Wildfire and weather radar: A review

Nicholas McCarthy, Adrien Guyot, Andrew Dowdy, Hamish McGowan

Research output: Contribution to journalReview ArticleOtherpeer-review

7 Citations (Scopus)


Research in the pursuit of better understanding of fire behavior and fire-atmosphere interaction has frequently encountered a dearth of observational data, especially from events that cause most impact. Here we show that meteorological radar has been demonstrated as an effective tool for profiling the microphysics, thermodynamics, and fire behavior feedback of wildfire plumes, including for cases with deep and moist convection occurring in the fire plume. A synthesis of knowledge on the use of radar for the analysis of wildfire is presented, and the new term pyrometeor is introduced to describe the range of scatterers observed by radar, the reflectivity signature of which is determined by interacting processes of wildfire behavior and atmospheric convection. The reflectivity theories of pyrometeors are compared, and it is shown that there are gaps in knowledge on the size distributions of pyrometeors as well as the complex dielectrics. Observational case studies are compared across plume microphysics, plume thermodynamics and deep pyroconvection, and operational usage of radar to monitor wildfire. The dominant hypothesis of reflectivity is scattering from ash particles, though theories for scattering such as from larger debris exist, although evidence is limited for any hypothesis. Vortices have also been identified using Doppler velocity radar data, but there is limited understanding of their cause and influence on fire-atmosphere interactions. Recommendations are provided for methods and data sets to advance the application of radar for observing and understanding wildfires, including for plume microphysics and atmosphere-fire interactions.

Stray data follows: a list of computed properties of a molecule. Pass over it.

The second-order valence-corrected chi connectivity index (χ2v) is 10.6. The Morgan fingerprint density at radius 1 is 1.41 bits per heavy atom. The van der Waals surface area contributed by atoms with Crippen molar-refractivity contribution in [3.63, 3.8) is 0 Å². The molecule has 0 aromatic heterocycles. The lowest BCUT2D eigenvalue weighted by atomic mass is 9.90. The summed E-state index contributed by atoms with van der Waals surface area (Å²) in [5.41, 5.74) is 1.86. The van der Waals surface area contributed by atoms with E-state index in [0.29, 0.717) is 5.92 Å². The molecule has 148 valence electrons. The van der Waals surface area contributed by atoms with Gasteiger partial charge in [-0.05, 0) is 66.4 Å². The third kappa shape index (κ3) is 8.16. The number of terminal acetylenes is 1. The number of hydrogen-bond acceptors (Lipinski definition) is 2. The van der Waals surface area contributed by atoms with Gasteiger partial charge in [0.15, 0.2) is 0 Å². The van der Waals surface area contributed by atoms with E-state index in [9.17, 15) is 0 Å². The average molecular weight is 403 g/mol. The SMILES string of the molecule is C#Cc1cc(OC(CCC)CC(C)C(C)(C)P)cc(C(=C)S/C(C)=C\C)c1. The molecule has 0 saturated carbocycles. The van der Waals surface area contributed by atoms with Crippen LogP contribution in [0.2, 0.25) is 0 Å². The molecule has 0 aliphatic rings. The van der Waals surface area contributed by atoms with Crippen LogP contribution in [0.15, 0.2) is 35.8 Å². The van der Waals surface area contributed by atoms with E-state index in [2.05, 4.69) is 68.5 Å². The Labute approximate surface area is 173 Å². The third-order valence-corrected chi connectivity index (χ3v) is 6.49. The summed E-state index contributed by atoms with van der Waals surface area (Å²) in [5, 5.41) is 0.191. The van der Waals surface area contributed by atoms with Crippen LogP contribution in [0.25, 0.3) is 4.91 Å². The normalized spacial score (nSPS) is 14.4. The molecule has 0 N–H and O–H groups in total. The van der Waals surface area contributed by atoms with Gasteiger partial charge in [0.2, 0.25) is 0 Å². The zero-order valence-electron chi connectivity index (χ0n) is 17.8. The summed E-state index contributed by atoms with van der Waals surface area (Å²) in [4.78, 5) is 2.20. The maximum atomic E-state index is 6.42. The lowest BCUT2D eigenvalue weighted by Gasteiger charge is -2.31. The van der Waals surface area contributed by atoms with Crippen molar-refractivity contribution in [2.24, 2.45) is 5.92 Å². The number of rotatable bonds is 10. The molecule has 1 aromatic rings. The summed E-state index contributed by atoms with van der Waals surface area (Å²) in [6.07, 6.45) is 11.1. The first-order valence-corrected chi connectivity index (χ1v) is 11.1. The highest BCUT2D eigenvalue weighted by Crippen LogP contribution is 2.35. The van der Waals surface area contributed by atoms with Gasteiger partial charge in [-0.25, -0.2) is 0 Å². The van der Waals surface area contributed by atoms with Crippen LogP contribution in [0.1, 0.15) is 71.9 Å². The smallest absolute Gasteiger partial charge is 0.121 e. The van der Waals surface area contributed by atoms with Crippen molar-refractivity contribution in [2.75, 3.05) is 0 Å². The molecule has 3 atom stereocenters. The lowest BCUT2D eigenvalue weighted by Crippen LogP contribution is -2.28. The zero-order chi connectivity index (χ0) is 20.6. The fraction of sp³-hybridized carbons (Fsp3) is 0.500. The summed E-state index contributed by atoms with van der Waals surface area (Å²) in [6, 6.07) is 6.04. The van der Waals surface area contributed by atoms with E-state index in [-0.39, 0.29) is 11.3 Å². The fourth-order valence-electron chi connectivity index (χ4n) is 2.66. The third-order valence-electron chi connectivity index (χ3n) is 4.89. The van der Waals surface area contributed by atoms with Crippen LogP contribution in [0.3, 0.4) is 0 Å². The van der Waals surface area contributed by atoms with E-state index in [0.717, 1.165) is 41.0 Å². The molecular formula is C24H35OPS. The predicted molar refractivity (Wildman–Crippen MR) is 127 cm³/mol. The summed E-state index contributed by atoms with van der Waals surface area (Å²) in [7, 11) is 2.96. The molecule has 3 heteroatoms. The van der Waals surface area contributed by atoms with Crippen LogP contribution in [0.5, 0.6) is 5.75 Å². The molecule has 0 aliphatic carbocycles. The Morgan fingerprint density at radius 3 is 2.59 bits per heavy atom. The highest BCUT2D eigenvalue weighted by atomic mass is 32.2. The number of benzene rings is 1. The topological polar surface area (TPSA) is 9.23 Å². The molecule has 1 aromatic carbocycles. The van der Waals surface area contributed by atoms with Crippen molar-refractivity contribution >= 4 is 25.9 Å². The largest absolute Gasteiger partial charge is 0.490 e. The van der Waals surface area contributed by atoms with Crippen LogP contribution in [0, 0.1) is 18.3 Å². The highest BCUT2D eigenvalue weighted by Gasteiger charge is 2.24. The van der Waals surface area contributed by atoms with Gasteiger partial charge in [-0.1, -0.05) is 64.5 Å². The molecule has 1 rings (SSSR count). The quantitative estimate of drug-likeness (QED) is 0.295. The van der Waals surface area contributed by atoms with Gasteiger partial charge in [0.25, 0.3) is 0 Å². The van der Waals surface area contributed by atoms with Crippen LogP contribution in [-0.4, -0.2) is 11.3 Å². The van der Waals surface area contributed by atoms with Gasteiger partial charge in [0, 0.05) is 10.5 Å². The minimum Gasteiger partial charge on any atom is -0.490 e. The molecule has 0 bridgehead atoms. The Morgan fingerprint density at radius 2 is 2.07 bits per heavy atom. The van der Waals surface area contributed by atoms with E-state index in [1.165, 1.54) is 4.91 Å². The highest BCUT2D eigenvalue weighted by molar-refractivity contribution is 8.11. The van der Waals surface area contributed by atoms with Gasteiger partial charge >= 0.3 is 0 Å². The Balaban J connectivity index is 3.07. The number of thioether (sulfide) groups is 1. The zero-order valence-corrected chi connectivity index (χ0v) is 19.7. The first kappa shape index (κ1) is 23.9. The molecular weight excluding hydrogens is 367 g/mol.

Original languageEnglish
Pages (from-to)960-974
Number of pages15
JournalJournal of Geophysical Research: Atmospheres
Issue number1
Publication statusPublished - 9 Jan 2019


  • fire behavior
  • fire-atmosphere interaction
  • plume dynamics
  • pyroconvection
  • radar
  • wildfire

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